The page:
- Critical review of the BC K-12 mathematics curriculum to develop a clear understanding of the philosophy of the curriculum and the nature of the processes and pathways.
- Mathematical problem-solving: what it is and how to foster it.
- The practical matter of balancing conceptual understanding with skill development.
- Critical evaluation and comparison of approaches to presenting selected curriculum topics.
- Integrating mathematics into other school curricula.
- Assessing mathematical understanding and achievement. What do we do with the information obtained?
- Review of online resources for teaching, learning, integrating and assessing mathematical skills and problem-solving.
- Study of the techniques of mathematical problem-solving from a pedagogical perspective.
- Practice of problem-solving techniques.
- Discussion of remarkable historical mathematical figures.
- Review of popular mathematical books.
This course will be run in a seminar format. Participants will be required to pre-read materials in order to prepare for in-class discussion of the issues. Discussion will take place both face-to-face during scheduled class times and online via discussion groups.
Specific course evaluation procedures will be provided to participants in the first week of classes. Such procedures will be consistent with the Douglas College Evaluation Policy and will be formative in nature, consisting of some or all of the following:
|Weekly online postings/responses||0-20%|
|Assignments (e.g. journal, lesson plans, projects, web research, problem-solving, book review)||40-70%|
By the end of this course, students will:
- Thoroughly understand the BC Mathematics IRP for K-7 including an appreciation for how the material connects to IRPs for Mathematics 8, 9 and beyond.
- Be able to articulate philosophical and practical goals and objectives of mathematics education.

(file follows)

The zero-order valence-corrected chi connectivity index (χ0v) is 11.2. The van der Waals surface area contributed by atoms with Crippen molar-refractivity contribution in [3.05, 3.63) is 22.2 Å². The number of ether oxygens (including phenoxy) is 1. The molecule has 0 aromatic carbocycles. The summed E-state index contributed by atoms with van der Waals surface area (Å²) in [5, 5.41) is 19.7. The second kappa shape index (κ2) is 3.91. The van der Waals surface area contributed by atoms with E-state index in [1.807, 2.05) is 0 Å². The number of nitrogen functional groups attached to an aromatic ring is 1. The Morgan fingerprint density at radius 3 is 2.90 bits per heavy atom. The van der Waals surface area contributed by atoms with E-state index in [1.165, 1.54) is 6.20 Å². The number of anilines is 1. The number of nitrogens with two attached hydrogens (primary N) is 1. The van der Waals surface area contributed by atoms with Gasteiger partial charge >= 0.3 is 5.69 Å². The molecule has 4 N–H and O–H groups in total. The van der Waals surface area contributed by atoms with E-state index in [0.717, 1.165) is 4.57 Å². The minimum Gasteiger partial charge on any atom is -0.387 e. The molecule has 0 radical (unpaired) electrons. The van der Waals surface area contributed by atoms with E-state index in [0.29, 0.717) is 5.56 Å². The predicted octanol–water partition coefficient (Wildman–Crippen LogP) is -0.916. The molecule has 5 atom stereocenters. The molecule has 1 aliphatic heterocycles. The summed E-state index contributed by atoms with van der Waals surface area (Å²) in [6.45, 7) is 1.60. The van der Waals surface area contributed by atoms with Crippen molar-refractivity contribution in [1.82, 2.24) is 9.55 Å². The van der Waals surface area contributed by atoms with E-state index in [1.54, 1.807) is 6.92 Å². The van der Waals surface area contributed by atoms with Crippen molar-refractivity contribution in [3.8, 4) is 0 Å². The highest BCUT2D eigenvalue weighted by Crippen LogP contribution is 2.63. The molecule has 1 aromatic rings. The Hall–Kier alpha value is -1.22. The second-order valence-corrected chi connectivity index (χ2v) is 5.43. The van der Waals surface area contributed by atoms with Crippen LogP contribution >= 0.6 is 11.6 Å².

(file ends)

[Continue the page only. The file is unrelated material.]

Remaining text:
- Create mathematics lesson plans that meet the goals of the curriculum, are grounded in a solid understanding of the mathematical content, engage students, and are integrated with other school curricula as appropriate.
- Apply mathematical knowledge and critical thinking skills to facilitate evaluation of varieties of approaches to teaching particular mathematics topics, in order to better facilitate children’s development of both conceptual knowledge and procedural skills.
- Appreciate the rewards and challenges of “the mathematical experience”, acquired through engagement in mathematical problem-solving activities and sessions.
- Have a greater awareness of available resources beyond the IRPs, including popular mathematical literature and web-based materials.
A list of recommended textbooks and materials is provided on the instructor’s course outline, available to students at the beginning of the course.
Sample Reference Material
Source documents for BC Curriculum
(All can be found online at: http://www.bced.gov.bc.ca/irp/irp_math.htm)
- B.C. Ministry of Education (2008a). Apprenticeship and Workplace Mathematics: Integrated Resource Package.
- B.C. Ministry of Education (2008b). Foundations Mathematics: Integrated Resource Package.
- B.C. Ministry of Education (2008c). Pre-calculus Mathematics: Integrated Resource Package.
- B.C. Ministry of Education (2007). Mathematics K-7: Integrated Resource Package (2007).
- B.C. Ministry of Education (2008a). Mathematics 8 and 9: Integrated Resource Package (2008).
- B.C. Ministry of Education (2008b). Common Conceptual Framework for Grades 10-12 Mathematics.
Teaching methods and activities
- Van De Walle, John A (2007). Elementary and Middle School Mathematics, Teaching Developmentally. New York: Pearson Education, Inc.
- Easterday, K.E, Henry, L.L. and Simpson, F.M. (1999). Activities for Junior High School and Middle School Mathematics. Reston, Virginia: NCTM, Inc.
- Stewart, Ian (2009). Professor Stewart’s Cabinet of Mathematical Curiosities. New York: Basic Books.
- Hofstadter, Douglas (1979). Godel, Escher, Bach: An Eternal Golden Braid. New York: Basic Books.
- Livio, Mario (2009). Is God a Mathematician? New York: Simon and Schuster.
- Livio, Mario (2005). The Equation that Couldn’t be Solved. New York: Simon and Schuster.
- Paulos, John Allen (1988). Innumeracy: Mathematical Illiteracy and its Consequences. New York: Hill and Wang.
- Peterson, Ivars (1988). The Mathematical Tourist: Snapshots of Modern Mathematics. New York: Freeman and Company.
- Singh, Simon (1997). Fermat’s Enigma: The Quest to Solve the World’s Greatest Mathematical Problem. Toronto: Penguin Group.
Acceptance to program
No corequisite courses.
No equivalent courses.
Course Guidelines for previous years are viewable by selecting the version desired. If you took this course and do not see a listing for the starting semester / year of the course, consider the previous version as the applicable version.
|Institution||Transfer Details||Effective Dates|
|There are no applicable transfer credits for this course.|